This weekend does not promise to be easy for head of the Palestinian Authority and Fatah leader Mahmoud Abbas.
On Monday evening, tension was escalating in the Gaza Strip and concern over the fate of the frail ceasefire between Hamas and Israel was beginning to be expressed.
“We have been keeping our part of the deal, but Israel is not keeping its part and we don’t want tension to get high because when it does there is no telling what would happen,” said a Hamas member in a telephone conversation.
According to this source, Israel is breaching security commitments it has made, and these breaches are increasing.
Israel had targeted and killed Palestinian protesters over the border with Gaza as they marched against the Israeli occupation and the siege Israel had been imposing on the densely populated and greatly impoverished Strip for over a decade.
The Gaza Strip, too, has been readying itself along with other occupied Palestinian territories in the West Bank and East Jerusalem for a possible long strike to protest a recent Israeli law that pronounces Israel as strictly a homeland for Jews.
“It does look very tense, it is true. We are always trying to keep tension under control and we are hoping that all the Palestinian parties would cooperate with us and show the necessary wisdom to spare the Palestinian people from further suffering. We are talking to Hamas and Fatah,” said an Egyptian official.
The Egyptian official would not say if talks would include Abbas whose relations with Cairo have been plummeting over the past few months.
Abbas, according to the Egyptian narrative, “is not being realistic” about what to expect from Egypt in terms of supporting Palestinian demands.
Cairo is also arguing that Abbas is failing to be helpful in working along with an Egyptian initiative to end the decade and more feud between Hamas, that took over and been unilaterally governing Gaza since the summer of 2007, and Fatah that has become increasingly isolated from Gaza in the West Bank.
A Palestinian official speaking to Al-Ahram Weekly over the phone Monday said that Abbas is “well aware of the developments in Gaza, and of course the West Bank, where things have not been much easier for the Palestinians” and that he “will have to do what he will have to do”. He added: “But what Abbas can do is not much.”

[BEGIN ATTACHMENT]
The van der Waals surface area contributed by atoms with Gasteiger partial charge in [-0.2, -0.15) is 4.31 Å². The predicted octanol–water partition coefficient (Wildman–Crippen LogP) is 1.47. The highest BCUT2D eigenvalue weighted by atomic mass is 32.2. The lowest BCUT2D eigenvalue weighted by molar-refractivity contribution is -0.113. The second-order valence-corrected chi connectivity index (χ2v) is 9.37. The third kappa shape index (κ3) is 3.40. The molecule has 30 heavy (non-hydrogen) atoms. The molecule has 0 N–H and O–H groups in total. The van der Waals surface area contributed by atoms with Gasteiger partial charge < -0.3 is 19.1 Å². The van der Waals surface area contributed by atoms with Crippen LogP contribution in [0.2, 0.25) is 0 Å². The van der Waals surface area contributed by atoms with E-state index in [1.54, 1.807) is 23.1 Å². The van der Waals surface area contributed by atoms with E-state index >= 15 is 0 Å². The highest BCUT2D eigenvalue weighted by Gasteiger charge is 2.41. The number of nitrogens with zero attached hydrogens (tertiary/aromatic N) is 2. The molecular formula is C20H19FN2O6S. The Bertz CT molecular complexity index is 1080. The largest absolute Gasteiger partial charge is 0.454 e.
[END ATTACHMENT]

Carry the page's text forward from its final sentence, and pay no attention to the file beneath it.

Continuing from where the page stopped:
According to this Palestinian official, based in the occupied territories, and Palestinian diplomats speaking from outside the occupied territories, Abbas is being let down “almost by everyone”.
Some Arab capitals, according to the argument of those representing the PA, have been “going too far in pressuring” the Palestinian president to succumb to “Israeli proposed and US packaged ideas” for a deal that is currently being drafted by Jared Kushner, aide and son-in-law to US President Donald Trump.
This “deal”, PA sources say, would leave the Palestinian people with only “sporadic territories with a very meagre semblance of statehood”. Repeatedly, PA officials have been complaining about the “Arab posture on the Palestinian cause”, which they say is far from upstanding.
Last week in New York, on the fringes of the UN General Assembly, Abbas lamented declining Arab support for the Palestinian cause. According to one diplomatic source who spoke from New York, Abbas is not just complaining about limited political support, but also decreasing economic support, which he says is making life harder for the Palestinians.
The same source added that Abbas is also “annoyed” with what he senses is the wish in several Arab capitals to “simply deliver Abbas” to agree to the US proposal, expected to come early next year according to the latest diplomatic speculation. “He says they want to curry favour with the Americans by delivering Abbas’s agreement on what he says is an unacceptable deal with Israel.”